Cubs' outfield defense off to a slow start

Chicago has second-lowest converted Catch Probability

May 9th, 2017

You don't have to worry about that somewhat underwhelming 16-15 start to the season, Cubs fans. is going to start hitting. So is , and, one would assume, so will , and .

The rotation will be fine, and in case it's not, the Cubs have plenty of prospects left to go get or or whichever quality starter is available this summer. Heading into Tuesday's doubleheader in Denver, the Cubs were still projected to have nearly an 80 percent chance to win the National League Central.

It's fine. It's all going to be fine. The trophy is still very shiny.

But -- and you knew there'd be a "but" here -- it's at least worth looking into what else has been ailing the Cubs over the first month of the season, and one of the issues is from a somewhat surprising source. Their outfield defense, which was so phenomenal last year, has taken a big step back. Is this just a rough few weeks, or is it a sign of things to come? Let's see if we can figure out why.

The first thing to do is to quantify the idea that the Cubs' outfield really isn't performing like it did last year. And while making assertions based on barely more than a month of defensive data is always troublesome, what we have working in our favor is that a variety of different metrics all agree here.

Let's start with Catch Probability, which measures, based on distance needed and opportunity time, how likely a particular batted ball was to be caught. Last year, the Cubs' outfield was tied with the Royals for the second-highest percentage of catchable balls turned into outs, just behind the Rays.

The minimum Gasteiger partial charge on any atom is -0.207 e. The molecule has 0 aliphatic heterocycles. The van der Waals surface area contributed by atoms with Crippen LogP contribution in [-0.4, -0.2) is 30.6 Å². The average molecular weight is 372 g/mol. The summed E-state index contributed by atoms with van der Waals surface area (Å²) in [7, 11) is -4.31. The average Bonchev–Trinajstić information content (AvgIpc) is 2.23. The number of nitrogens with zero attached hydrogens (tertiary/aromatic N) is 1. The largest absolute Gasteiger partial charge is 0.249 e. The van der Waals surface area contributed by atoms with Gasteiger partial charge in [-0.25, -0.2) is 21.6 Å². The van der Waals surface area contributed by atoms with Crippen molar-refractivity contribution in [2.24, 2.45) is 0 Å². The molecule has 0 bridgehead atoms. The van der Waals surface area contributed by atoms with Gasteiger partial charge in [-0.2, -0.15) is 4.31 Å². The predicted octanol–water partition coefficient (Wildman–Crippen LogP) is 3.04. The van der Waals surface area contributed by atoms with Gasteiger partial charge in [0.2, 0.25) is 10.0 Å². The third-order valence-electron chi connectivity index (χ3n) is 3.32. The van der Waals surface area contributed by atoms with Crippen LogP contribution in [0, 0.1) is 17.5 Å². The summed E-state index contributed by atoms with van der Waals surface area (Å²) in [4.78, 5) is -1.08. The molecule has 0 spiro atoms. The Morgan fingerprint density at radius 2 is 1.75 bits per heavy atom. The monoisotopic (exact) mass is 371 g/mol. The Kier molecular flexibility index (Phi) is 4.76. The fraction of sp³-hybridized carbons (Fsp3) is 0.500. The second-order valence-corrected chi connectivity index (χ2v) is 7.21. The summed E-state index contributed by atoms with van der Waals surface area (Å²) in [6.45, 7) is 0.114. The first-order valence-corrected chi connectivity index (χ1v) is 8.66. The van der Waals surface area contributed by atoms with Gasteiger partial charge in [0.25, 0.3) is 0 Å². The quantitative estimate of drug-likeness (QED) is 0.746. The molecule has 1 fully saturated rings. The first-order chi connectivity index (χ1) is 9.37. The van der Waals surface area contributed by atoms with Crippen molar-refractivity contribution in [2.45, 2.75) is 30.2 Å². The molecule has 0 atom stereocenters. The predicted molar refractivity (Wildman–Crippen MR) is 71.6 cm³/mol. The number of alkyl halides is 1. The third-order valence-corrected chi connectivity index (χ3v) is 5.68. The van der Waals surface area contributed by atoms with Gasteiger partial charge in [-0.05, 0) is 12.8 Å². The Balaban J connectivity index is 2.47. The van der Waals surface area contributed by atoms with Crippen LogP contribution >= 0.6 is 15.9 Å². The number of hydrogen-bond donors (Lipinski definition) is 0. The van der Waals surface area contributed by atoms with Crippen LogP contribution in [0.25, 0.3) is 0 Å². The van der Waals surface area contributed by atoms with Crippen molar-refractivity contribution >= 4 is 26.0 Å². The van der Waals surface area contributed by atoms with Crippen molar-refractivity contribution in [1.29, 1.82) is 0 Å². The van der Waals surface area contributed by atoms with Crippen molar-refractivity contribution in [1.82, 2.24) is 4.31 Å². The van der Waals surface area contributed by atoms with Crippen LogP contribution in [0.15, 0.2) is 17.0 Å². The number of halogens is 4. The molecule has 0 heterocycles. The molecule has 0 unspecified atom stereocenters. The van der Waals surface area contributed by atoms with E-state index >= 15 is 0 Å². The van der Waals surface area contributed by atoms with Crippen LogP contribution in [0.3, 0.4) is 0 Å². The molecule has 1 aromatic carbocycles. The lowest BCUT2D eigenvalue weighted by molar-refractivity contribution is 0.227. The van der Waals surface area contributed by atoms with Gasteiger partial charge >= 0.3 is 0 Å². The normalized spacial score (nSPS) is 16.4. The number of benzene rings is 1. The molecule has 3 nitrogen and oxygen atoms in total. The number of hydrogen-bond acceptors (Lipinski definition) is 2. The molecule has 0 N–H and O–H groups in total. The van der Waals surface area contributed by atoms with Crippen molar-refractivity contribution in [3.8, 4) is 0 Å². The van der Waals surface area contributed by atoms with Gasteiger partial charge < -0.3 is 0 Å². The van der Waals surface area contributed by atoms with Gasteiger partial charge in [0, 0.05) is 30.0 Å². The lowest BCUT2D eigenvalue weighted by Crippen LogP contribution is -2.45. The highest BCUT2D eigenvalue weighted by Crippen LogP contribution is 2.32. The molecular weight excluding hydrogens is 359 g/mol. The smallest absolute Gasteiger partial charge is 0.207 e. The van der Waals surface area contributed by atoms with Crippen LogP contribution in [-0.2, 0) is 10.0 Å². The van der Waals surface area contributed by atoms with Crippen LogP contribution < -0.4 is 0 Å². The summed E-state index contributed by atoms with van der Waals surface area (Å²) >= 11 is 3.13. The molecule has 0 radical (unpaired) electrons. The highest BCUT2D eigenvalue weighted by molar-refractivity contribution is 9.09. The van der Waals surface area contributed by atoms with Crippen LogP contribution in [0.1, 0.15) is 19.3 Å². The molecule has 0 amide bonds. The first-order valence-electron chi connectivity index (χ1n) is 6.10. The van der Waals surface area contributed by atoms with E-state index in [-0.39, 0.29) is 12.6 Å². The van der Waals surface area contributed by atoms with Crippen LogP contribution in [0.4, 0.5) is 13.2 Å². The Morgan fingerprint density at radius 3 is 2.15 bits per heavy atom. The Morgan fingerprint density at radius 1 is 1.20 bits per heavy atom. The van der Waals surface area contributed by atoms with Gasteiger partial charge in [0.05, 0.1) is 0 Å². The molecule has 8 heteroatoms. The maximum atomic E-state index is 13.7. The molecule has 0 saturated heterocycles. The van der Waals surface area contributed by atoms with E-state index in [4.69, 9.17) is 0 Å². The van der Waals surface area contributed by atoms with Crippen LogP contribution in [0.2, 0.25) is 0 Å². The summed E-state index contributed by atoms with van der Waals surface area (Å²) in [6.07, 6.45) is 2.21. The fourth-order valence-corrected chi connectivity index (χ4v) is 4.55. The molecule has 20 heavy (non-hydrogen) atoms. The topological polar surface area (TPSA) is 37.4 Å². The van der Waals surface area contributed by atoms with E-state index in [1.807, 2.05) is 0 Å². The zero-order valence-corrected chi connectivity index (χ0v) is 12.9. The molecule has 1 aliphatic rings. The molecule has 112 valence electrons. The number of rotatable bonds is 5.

This year? Well, that's gone from tied for second best (86 percent of catchable plays made) to tied for second lowest, 78 percent, just ahead of the Brewers. If we compare the year-to-year changes, the Cubs' outfielders have indeed taken the biggest step back, a drop of eight percentage points. This list makes a lot of sense with the Twins and Mariners near the top, given how much praise we heaped upon Minnesota's outfield this spring and that Seattle made a ton of trades to improve its fielding.

Not sure about Catch Probability yet? That's fine. Last year, the Cubs had the fourth-highest outfield Defensive Runs Saved; this year, that's 22nd highest. (And the only current Cub who rates as a positive this year, , just landed on the disabled list.)

We can make it even simpler. Let's look at batting average allowed on non-grounder batted balls that stayed in the park and went at least 200 feet as an easy proxy for outfield play. Last year, the Cubs allowed a .335 average against -- second-lowest in the game; this year, they've a .422 average that's again the second highest.

So no matter how you slice it, fewer balls are being turned into outs by the Cubs outfield. Why? The most obvious reason is that the 2016 Cubs had a historically good defense, and whenever something that great happens, the safe bet is against it happening again. That's not to say it can't, just that it usually doesn't. There's more to it than that, though.

The players are simply not the same

Though the Cubs' infield and rotation are very similar to what we saw in 2016, the outfield changed considerably. Last year, the five outfielders with the most playing time, in order, were Heyward, , , Jorge Soler and . This year, that's Heyward, Schwarber, Almora, Jon Jay and Zobrist. Your milage may vary on how you feel about those changes; while Schwarber isn't in the lineup for his defense, neither was Soler, and Almora has a reputation as a strong defender. Regardless of whether this is better or worse, it's undeniably different.